No Snakes In This Grass is the title of the theater piece, written by James Magnuson and directed by Mical Whitaker, that kicks off the evening. It’s a comedy set in the Garden of Eden that deals issues of race and the Fall.
This is just the first night of a jam-packed schedule of fabulous free music and performance art that runs through Aug. 15. For the full Lincoln Center Out of Doors schedule, read the press release after the jump. Continue reading
Posted in Blues, Classical, Concerts, Contemporary, Contemporary Classical, Country, Dance, Folk, Free, History, Jazz, Music, News, Pop and Rock, Punk, Theater
Tagged Adam Schlesinger, Cornelius Dufallo, Damrosch Park, Dorothy Lawson, ETHEL, Fountains of Wayne, Juana Molina Dayne Kurtz, Lincoln Center Out of Doors, Mary Rowell, Mike Viola, Patrick Derivaz, Ralph Farris, Tom Verlaine
Will You Miss Me When I’m Gone? has been distracted this summer. There’s been a lot going on, musically speaking, around NYC and environs so far. As a result, we’ve neglected our friends at Midsummer Night Swing at Lincoln Center.
But on Monday night, the start of MNS’s final week for 2010 — hard to believe — Femi Kuti & The Positive Force are taking over Damrosch Park. And we can’t fail you this time. Even if you think you can’t dance, you should be at this show. It’s hard not to at least feel like you can dance when Femi Kuti takes the stage. His version of Afrobeat — he’s one of Fela Anikulapo Kuti’s two musical sons, the other being Seun Kuti who inherited his father’s band Egypt 80 — has an insistent beat and a joyous feel that can get anyone to dance. (Fela Kuti, you may recall, is the subject of the fantastic Broadway musical, Fela!, directed by Bill T. Jones.)
The fun starts at 6:30 p.m. with a dance lesson with Sahr Ngaujah, star Fela!, and the music starts at 7. Tickets are $17 and available at Damrosch Park, at West 62nd Street and Amsterdam Avenue, or online. And there are more shows throughout the week: Catherine Russell and Cat & The Hounds Swing Band on Wednesday, Loser’s Lounge Ladies Night on Thursday, La Exelencia on Friday and, wrapping up this year’s dance season, a kids’ dance party at 3 p.m. Saturday followed by the Harlem Renaissance Orchestra on Saturday evening.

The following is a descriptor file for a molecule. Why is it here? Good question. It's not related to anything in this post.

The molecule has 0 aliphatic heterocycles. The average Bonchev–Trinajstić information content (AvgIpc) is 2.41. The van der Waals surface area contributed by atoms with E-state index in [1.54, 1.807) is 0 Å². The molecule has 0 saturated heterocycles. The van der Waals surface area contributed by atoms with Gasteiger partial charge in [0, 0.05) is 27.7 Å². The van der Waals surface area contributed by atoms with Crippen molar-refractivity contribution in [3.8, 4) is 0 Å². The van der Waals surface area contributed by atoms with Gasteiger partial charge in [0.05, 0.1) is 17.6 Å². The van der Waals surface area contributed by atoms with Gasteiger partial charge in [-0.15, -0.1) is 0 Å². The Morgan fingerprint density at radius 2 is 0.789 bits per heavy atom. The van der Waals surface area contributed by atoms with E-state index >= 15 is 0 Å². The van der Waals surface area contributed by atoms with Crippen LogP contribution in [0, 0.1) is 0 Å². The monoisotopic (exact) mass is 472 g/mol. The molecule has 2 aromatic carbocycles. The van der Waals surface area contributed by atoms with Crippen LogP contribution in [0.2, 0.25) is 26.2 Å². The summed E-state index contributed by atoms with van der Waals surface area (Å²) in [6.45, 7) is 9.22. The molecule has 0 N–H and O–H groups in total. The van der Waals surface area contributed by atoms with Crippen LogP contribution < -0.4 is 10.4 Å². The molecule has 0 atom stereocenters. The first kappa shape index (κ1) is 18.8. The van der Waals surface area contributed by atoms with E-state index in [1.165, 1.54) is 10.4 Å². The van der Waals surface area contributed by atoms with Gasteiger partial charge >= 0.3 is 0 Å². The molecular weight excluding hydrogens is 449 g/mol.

Posted in Blues, Dance, Folk, Music, News, Pop and Rock, Theater, World Music
Tagged Bill T. Jones, Cat & The Hounds Swing Band, Catherine Russell, Damrosch Park, Egypt 80, Fela!, Femi Kuti & The Positive Force, Harlem Renaissance Orchestra, La Exelencia, Lincoln Center, Lincoln Center Out of Doors, Loser's Lounge, Midsummer Night Swing, Sahr Ngaujah, Seun Kuti
Liquid Liquid drummer Scott Hartley and vocalist Salvatore Principato have energy to spare at Lincoln Center Out of Doors. (Photos copyright 2009, Christine Maurus)
If you think you don’t know the band Liquid Liquid, you’re probably wrong. If you know Grandmaster Melle Mel‘s White Lines (Don’t Don’t Do It), you know Liquid Liquid. The hip-hop track’s bass line was lifted straight out of the track Cavern, by the Eighties NYC-based post-punk band.
Liquid Liquid lasted bare three years — from 1980 to 1983 — but the band’s high energy and rat-a-tat percussion sound made a lasting impression on music lovers and the music. The quartet — drummer Scott Hartley, bassist Richard McGuire, vocalist Salvatore Principato and percussionist/marimba player Dennis Young — made a triumphant return to New York City last night at Lincoln Center Out of Doors, taking the stage after the conclusion of Rhys Chatham‘s A Crimson Grail for 200 Electric Guitars (Outdoor Version).
Scott and Salvatore.
The membes of Liquid Liquid haven’t been playing together regularly for more than 25 years. They reunited at NYC’s Knitting Factory in 2003 and got together again last October at the Barbican Centre in London. But they sounded amazingly tight and the crowd responded enthusiastically. ‘
All four band members seemed energized and totally engaged — thrilled to be performing before an appreciative hometown crowd. The sound was crisp and the beats were just as hypnotic as the day they were created. People in the audience who saw Liquid Liquid in the Eighties were amazed that the players had barely aged and hadn’t lost a bit of their drive.
Click through for more fantastic photos! Continue reading